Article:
If you’re wondering how non-fungible tokens (NFTs) — essentially tokenized JPEGs — have sold for millions of dollars in the past few years, here’s the short answer that most people would give you: It’s because they’re art, and art is inherently valuable.
Really. Many people think it’s as simple as that.
But it’s not that simple. We’ve also seen digital collectibles like NBA Top Shot and PFP NFT projects like CryptoPunks and Bored Ape Yacht Club fetch eye-watering prices on the open market. Neither of the aforementioned can be accurately characterized as art and art alone. So the question remains: What exactly makes an NFT valuable?
The scarcity equation
Whether it’s art or a digital collectible, one thing will definitely drive up the price of an NFT: Scarcity. What does NFT scarcity have to do with monkey JPEGs?
To answer this question, let’s do a quick round of Economics 101. Stay with me — we’ll keep it simple.
One of the core problems the field of economics hopes to break down and understand is how to efficiently deal with the virtually unlimited wants and desires of humans in a world with finite resources. In simple terms, balancing the forces of supply and demand.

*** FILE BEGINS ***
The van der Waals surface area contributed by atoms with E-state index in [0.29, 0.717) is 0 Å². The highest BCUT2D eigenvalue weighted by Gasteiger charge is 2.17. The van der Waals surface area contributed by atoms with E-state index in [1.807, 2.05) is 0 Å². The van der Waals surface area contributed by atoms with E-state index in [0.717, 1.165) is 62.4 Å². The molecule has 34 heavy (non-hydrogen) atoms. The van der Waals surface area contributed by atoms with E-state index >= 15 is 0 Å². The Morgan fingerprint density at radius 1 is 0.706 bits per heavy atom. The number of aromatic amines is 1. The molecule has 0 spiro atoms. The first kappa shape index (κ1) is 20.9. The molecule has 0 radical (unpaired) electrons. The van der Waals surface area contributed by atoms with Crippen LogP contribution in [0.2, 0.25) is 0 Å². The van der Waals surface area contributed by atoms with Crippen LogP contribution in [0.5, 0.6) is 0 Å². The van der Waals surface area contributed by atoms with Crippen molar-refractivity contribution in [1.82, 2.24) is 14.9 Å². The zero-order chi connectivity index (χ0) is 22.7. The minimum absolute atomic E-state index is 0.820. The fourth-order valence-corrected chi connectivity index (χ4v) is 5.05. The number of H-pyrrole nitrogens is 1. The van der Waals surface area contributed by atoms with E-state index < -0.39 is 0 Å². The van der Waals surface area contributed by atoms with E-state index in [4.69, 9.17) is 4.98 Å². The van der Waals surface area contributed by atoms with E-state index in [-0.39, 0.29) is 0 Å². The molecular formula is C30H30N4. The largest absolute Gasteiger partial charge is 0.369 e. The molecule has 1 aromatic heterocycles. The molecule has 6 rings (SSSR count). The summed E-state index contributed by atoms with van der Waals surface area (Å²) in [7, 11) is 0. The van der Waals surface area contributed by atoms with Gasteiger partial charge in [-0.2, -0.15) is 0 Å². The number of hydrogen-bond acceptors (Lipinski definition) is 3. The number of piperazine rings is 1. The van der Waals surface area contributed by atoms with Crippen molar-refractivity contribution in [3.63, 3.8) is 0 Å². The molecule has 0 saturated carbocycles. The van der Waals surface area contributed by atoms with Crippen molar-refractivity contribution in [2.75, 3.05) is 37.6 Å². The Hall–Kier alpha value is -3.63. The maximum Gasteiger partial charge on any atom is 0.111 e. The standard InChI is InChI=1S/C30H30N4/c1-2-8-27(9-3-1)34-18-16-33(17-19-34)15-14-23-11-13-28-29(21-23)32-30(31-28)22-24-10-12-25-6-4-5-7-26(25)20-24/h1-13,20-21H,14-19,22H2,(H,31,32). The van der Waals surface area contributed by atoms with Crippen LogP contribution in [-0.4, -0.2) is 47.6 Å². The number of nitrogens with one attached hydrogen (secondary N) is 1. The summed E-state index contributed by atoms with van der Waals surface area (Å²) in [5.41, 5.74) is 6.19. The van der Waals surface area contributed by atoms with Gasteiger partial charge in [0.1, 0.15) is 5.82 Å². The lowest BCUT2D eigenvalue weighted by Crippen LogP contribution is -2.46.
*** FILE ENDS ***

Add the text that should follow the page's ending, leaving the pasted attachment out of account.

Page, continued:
Generally speaking — heavy emphasis on “generally” — the way these forces interact influences a metric that’s ultimately felt by the consumer: price. If the demand is high in a certain market for a specific good in abundant supply, that will result in that good bearing a relatively low price in that particular market.
However, the opposite also holds true. When demand for a specific good far outweighs its supply, it becomes a scarce good, which tends to fetch far higher prices in its respective market.
For a real-world illustration of this concept, let’s look at why fruits are widely regarded as a luxury in Japan. The island nation’s mountainous topography leaves little room for larger-scale agricultural operations. As such, most fruit farms in there are either “family run or operated by small scale businesses,” as mentioned by Paku in a Wa-Shoku report. However, what the Japanese fruit industry may lack in scale, it makes up for in quality. Often, the picture-perfect strawberries, grapes, and watermelon you’d see lining a typical Japanese supermarket aisle are given as gifts “to relatives, business partners and clients, to thank those who took care of you,” Paku said.